Italian spy probe widened


ROME -- What began as an investigation into the alleged CIA abduction of a radical Muslim cleric in 2003 has widened into a probe of possibly illegal domestic espionage by Italian intelligence agents compiling dossiers on judges, journalists and prosecutors.

Investigators were raiding the files of one intelligence agency, while journalists figured in the growing scandal as both the purported spies and the purported spied upon. Prosecutors who on Wednesday arrested two senior Italian intelligence officials in connection with the CIA case also plan to question six other officers from the agency, known as Sismi, sources familiar with the widening probe said yesterday. The arrests marked the first official acknowledgment of Italian involvement in the abduction of the cleric, who was taken to Egypt where he has said he was tortured.

Developments in that case sent shock waves through Italy's political establishment. But it now appears that activities by the Italian intelligence agency went further into possibly illegal territory.

Prosecutors believe Sismi agents were carrying out surveillance on journalists, magistrates and businessmen and collecting the data in a secret archive at a government building in Rome, sources said. Police began raiding offices there on Wednesday and continued yesterday, hauling out loads of files and computer discs.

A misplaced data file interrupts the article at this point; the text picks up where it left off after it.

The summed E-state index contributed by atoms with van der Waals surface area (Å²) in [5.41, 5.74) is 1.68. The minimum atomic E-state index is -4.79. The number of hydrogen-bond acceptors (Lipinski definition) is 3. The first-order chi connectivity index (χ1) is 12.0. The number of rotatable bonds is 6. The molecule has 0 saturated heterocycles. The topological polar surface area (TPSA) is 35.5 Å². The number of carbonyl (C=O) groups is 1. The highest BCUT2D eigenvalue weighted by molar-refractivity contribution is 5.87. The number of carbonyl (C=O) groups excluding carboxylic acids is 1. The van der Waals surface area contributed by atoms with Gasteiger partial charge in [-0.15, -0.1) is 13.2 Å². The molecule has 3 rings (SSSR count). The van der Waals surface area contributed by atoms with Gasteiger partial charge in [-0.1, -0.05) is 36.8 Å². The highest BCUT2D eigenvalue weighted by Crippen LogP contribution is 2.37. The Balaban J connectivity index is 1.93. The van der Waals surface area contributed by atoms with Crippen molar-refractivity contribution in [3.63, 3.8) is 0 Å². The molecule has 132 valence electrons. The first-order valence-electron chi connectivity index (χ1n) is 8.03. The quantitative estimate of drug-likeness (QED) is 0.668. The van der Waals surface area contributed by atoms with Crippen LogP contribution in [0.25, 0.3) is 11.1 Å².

The prospect that Sismi was engaged in illicit domestic spying has raised serious questions about the role of former Prime Minister Silvio Berlusconi and Nicolo Pollari, chief of Sismi. There were calls yesterday for a parliamentary inquiry.

Under Italian law, the country's secret services must inform judges before they investigate citizens. Sismi is the military intelligence agency, one of three secret services.

"There is undoubtedly a need to discuss reforming the services," Interior Minister Giuliano Amato said yesterday. Amato said Italy must confront "the usual problem concerning the definition of a clear legal framework for intelligence operations."

"It is important to clearly define the limits" within which intelligence operations can be carried out, he added.

Among the material found in the archive was a file on crusading investigative reporter Giuseppe D'Avanzo of the leftist newspaper La Repubblica, according to sources familiar with the probe. D'Avanzo has reported numerous intelligence scandals, including one involving documents that purported to show Iraq buying nuclear material from Niger, a bogus story that figured controversially in Washington's argument for war in Iraq.

Prosecutors based in Milan found the archive as they deepened their investigation of the No. 2 official in Sismi, Marco Mancini, in the CIA abduction case. Mancini was one of two top Italian spymasters arrested Wednesday on suspicion of having helped CIA operatives plan and execute the "rendition" of cleric Hassan Osama Nasr, also known as Abu Omar, from the streets of Milan in February 2003.

Prosecutors also are investigating whether Sismi used journalists to spy on unfriendly judges.

Tracy Wilkinson writes for the Los Angeles Times.

Baltimore Sun Articles
Please note the green-lined linked article text has been applied commercially without any involvement from our newsroom editors, reporters or any other editorial staff.